J Sainsbury Plc, the U.K.’s third-biggest supermarket company, said second-quarter sales rose at the same pace as in the first three months of the year as shoppers bought more of its own-brand food ranges.
Sales at stores open at least a year gained 1.9 percent in the 16 weeks through Oct. 1, on a basis that excludes gasoline and includes value-added tax, the London-based retailer said today in a statement. That compares with the median estimate of 2 percent growth from eight analysts surveyed by Bloomberg.
Sainsbury has been updating and adding new products to its 6,000 mid-tier By Sainsbury range as more shoppers favor cheaper private-label goods. The retailer gained customers by offering discounts on gasoline with some food purchases as rising fuel bills sap household budgets. Larger rival Tesco Plc, which today reported its worst U.K. sales performance in at least six years, is fighting back with price cuts of its own.
“We expect the market environment to remain very competitive for the foreseeable future, but we are confident in our ability to grow by doing a great job for our customers,” Sainsbury Chief Executive Officer Justin King said in the statement.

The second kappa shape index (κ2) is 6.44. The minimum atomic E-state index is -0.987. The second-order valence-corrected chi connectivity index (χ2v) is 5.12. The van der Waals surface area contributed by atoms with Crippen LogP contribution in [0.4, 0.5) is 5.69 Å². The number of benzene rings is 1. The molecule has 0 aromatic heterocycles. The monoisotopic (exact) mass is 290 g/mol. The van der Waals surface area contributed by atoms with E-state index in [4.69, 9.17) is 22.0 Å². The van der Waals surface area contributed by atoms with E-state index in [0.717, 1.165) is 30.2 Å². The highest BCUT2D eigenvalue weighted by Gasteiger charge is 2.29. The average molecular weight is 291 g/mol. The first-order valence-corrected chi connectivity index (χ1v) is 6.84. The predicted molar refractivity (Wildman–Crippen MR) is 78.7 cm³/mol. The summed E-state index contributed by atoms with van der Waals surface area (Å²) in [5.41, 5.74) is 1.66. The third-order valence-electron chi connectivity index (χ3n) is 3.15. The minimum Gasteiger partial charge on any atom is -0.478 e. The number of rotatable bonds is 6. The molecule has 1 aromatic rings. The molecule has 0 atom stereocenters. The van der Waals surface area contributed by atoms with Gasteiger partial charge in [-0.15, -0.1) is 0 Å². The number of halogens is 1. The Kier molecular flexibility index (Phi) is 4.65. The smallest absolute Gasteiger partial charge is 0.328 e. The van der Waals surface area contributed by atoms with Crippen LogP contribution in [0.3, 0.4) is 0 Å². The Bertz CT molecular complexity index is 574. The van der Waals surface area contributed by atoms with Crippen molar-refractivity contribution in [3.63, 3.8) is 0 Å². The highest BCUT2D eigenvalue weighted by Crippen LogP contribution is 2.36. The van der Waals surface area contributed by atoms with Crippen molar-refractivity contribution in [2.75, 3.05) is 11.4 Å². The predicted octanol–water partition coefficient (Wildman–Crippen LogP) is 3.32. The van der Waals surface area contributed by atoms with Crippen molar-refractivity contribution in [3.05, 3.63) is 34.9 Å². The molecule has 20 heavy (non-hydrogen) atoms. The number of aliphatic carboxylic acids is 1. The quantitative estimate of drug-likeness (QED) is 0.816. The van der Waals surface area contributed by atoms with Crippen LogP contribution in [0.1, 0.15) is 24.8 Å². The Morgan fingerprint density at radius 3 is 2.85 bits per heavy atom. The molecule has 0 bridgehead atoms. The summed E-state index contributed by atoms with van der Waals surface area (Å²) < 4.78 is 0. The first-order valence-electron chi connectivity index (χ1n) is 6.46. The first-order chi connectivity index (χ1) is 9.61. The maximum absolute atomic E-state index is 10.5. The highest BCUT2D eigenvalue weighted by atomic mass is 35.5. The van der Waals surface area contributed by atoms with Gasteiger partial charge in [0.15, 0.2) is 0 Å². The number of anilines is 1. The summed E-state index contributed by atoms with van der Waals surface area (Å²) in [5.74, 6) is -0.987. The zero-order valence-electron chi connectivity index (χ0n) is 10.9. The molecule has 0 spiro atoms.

Sainsbury rose as much as 3.6 percent to 284.5 pence and was up 3.2 percent as of 9:09 a.m. in London trading. Tesco fell as much as 2.1 percent.
U.K. Market Share
Sainsbury’s share of the U.K. grocery market rose to 16.1 percent in the three months through Sept. 4, according to Kantar Worldpanel, with sales growth beating gains at larger competitors Tesco and Wal-Mart Stores Inc.’s Asda. Tesco said today that its U.K. same-store sales fell 0.6 percent, excluding fuel and VAT.
Sainsbury said it has introduced more than 3,000 new or improved By Sainsbury products, which are typically at least 20 percent cheaper than the branded equivalent.
The premium Taste the Difference food range and the budget “basics” line also reported “strong growth,” it said.